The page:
Fitch cuts Argentina's rating and projects inflation of 100% this year


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O presidente argentino, Alberto Fernández: relatório de agência de classificação de risco apontou que acordo com FMI não afastou possibilidade de calote
Argentine President Alberto Fernández: a risk rating agency report pointed out that the agreement with the IMF did not rule out the possibility of default| Photo: EFE/Juan Ignacio Roncoroni

The rating agency Fitch reduced this Wednesday (19) Argentina’s long-term sovereign debt rating due to the “deep” macroeconomic imbalances that persist in the South American country.

Fitch has downgraded Argentina’s rating from CCC (substantial credit risk) for CCC-.

In a report, the agency said that the downgrade reflects Argentina’s “deep macroeconomic imbalances” and “a highly limited external liquidity position”, which Fitch expects to affect increasingly. plus the South American country’s ability to pay as foreign currency debt service increases in coming years.

According to Fitch, the extended facilities agreement signed by Argentina with the International Monetary Fund (IMF) in March “has not yet proved to be a solid anchor” to increase the country’s foreign exchange reserves and improve prospects for recovery of access to the international debt market, “increasing the risks of a potential credit event” ”.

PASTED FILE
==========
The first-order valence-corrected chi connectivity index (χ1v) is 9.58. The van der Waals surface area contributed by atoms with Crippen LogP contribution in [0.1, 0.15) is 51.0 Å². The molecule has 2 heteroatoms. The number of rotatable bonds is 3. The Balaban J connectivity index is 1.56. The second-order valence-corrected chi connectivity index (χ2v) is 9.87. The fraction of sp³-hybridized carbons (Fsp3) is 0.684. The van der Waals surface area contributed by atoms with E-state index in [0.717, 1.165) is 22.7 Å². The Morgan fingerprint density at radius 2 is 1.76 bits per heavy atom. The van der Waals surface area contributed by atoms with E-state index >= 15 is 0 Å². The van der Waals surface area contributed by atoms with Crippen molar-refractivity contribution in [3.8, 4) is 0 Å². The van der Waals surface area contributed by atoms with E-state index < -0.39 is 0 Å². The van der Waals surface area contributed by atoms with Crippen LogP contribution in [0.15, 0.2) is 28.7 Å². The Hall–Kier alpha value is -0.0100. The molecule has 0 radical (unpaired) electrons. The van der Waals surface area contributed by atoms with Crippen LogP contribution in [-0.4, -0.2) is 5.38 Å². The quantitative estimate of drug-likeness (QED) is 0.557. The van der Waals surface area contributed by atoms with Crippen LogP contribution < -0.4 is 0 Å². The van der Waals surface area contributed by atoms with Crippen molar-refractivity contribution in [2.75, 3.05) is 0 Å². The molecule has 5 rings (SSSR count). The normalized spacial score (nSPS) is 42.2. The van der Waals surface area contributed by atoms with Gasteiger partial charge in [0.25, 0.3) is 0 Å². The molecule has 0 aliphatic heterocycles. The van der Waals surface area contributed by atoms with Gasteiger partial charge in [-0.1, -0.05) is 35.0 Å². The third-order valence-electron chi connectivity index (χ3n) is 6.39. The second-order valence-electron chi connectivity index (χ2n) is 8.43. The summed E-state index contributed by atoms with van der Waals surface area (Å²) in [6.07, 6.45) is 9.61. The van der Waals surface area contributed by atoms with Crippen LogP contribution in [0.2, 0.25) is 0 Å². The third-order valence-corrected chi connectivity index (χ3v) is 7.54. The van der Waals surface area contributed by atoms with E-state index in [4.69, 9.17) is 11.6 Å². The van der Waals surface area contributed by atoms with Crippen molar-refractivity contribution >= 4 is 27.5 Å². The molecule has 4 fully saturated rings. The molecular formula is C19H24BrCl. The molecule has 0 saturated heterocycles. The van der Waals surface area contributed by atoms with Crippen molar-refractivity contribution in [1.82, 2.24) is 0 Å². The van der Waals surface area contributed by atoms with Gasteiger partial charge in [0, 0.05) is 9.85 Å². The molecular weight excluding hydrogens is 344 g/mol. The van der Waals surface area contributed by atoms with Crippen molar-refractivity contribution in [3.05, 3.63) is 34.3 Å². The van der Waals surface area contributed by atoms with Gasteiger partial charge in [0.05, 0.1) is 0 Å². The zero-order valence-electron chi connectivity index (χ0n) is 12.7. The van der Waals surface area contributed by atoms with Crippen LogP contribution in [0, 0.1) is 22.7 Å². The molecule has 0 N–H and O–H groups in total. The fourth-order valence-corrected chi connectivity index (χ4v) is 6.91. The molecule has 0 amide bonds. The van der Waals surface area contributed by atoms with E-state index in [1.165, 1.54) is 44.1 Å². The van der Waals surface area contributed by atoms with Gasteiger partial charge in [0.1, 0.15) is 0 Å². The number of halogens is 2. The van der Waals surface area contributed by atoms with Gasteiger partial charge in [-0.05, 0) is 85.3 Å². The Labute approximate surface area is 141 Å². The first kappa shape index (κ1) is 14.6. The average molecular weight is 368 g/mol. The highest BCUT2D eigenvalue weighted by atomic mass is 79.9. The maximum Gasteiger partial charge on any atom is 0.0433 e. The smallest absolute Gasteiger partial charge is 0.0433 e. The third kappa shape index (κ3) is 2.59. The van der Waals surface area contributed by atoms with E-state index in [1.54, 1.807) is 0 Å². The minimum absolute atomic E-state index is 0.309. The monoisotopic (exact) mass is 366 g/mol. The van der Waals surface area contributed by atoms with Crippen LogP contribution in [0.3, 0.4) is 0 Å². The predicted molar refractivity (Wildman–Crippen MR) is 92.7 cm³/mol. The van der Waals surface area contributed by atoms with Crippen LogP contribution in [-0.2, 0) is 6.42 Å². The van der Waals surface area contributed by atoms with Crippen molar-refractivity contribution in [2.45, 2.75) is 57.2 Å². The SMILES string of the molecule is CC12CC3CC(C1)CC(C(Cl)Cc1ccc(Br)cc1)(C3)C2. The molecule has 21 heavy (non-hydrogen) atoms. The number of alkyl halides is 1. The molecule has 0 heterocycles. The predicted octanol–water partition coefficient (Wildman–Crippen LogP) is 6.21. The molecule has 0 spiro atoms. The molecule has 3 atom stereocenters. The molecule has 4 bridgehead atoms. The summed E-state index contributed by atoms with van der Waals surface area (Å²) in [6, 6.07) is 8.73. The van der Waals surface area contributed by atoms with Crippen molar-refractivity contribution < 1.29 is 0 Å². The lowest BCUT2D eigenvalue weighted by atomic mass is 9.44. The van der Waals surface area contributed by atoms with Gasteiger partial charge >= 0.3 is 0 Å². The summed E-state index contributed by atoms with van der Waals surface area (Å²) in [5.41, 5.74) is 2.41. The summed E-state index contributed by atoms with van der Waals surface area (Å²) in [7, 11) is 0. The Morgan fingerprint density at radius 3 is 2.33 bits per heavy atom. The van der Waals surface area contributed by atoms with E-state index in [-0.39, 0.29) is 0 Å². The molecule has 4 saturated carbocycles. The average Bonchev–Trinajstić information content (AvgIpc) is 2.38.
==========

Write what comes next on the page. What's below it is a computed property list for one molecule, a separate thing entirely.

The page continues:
Fitch believes that Argentina’s ability to pay its local currency debt is also affected.

According to the agency’s analysis, a large burden of maturities in pesos that expire next year “may be difficult to refinance”, in case the market accelerates its nervousness in the period before the presidential elections in Argentina.

Fitch projects that inflation, one of Argentina’s main macroeconomic imbalances, will reach 060%, against 24% in 2022.

If it reaches this rate, it will be “Argentina’s highest level in decades, driven by monetary excess, global price pressures and devaluation expectations that contaminate fixation behaviors of prices”, he concluded.

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